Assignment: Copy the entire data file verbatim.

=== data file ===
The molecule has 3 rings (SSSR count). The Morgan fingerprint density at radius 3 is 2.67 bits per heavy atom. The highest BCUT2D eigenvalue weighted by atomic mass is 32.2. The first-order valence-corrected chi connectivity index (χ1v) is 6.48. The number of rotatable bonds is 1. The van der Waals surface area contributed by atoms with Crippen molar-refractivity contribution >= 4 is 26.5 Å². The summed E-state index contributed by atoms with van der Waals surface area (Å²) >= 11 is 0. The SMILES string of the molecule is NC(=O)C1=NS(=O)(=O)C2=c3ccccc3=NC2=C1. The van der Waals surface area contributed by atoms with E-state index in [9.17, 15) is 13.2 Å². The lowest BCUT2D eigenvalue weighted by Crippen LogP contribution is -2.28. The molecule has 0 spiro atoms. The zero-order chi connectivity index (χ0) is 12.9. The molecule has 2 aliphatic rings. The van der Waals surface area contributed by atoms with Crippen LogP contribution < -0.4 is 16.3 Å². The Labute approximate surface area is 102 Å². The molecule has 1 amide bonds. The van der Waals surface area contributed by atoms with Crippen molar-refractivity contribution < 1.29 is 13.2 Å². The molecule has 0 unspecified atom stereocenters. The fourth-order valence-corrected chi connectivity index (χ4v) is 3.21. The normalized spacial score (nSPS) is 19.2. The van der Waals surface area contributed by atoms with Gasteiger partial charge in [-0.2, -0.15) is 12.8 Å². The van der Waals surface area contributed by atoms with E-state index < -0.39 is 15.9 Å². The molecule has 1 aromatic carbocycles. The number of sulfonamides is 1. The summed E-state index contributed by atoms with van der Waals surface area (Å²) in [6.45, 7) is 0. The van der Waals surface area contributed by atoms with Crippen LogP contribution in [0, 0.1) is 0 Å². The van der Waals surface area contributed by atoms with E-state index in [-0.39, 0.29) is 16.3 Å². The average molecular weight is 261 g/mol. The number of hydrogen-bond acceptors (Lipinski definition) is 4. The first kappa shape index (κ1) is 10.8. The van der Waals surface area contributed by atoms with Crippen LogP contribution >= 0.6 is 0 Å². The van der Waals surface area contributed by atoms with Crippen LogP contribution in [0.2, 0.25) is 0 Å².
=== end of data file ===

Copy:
The molecule has 3 rings (SSSR count). The Morgan fingerprint density at radius 3 is 2.67 bits per heavy atom. The highest BCUT2D eigenvalue weighted by atomic mass is 32.2. The first-order valence-corrected chi connectivity index (χ1v) is 6.48. The number of rotatable bonds is 1. The van der Waals surface area contributed by atoms with Crippen molar-refractivity contribution >= 4 is 26.5 Å². The summed E-state index contributed by atoms with van der Waals surface area (Å²) >= 11 is 0. The SMILES string of the molecule is NC(=O)C1=NS(=O)(=O)C2=c3ccccc3=NC2=C1. The van der Waals surface area contributed by atoms with E-state index in [9.17, 15) is 13.2 Å². The lowest BCUT2D eigenvalue weighted by Crippen LogP contribution is -2.28. The molecule has 0 spiro atoms. The zero-order chi connectivity index (χ0) is 12.9. The molecule has 2 aliphatic rings. The van der Waals surface area contributed by atoms with Crippen LogP contribution < -0.4 is 16.3 Å². The Labute approximate surface area is 102 Å². The molecule has 1 amide bonds. The van der Waals surface area contributed by atoms with Crippen molar-refractivity contribution < 1.29 is 13.2 Å². The molecule has 0 unspecified atom stereocenters. The fourth-order valence-corrected chi connectivity index (χ4v) is 3.21. The normalized spacial score (nSPS) is 19.2. The van der Waals surface area contributed by atoms with Gasteiger partial charge in [-0.2, -0.15) is 12.8 Å². The van der Waals surface area contributed by atoms with E-state index < -0.39 is 15.9 Å². The molecule has 1 aromatic carbocycles. The number of sulfonamides is 1. The summed E-state index contributed by atoms with van der Waals surface area (Å²) in [6.45, 7) is 0. The van der Waals surface area contributed by atoms with Crippen LogP contribution in [0, 0.1) is 0 Å². The van der Waals surface area contributed by atoms with E-state index in [-0.39, 0.29) is 16.3 Å². The average molecular weight is 261 g/mol. The number of hydrogen-bond acceptors (Lipinski definition) is 4. The first kappa shape index (κ1) is 10.8. The van der Waals surface area contributed by atoms with Crippen LogP contribution >= 0.6 is 0 Å². The van der Waals surface area contributed by atoms with Crippen LogP contribution in [0.2, 0.25) is 0 Å².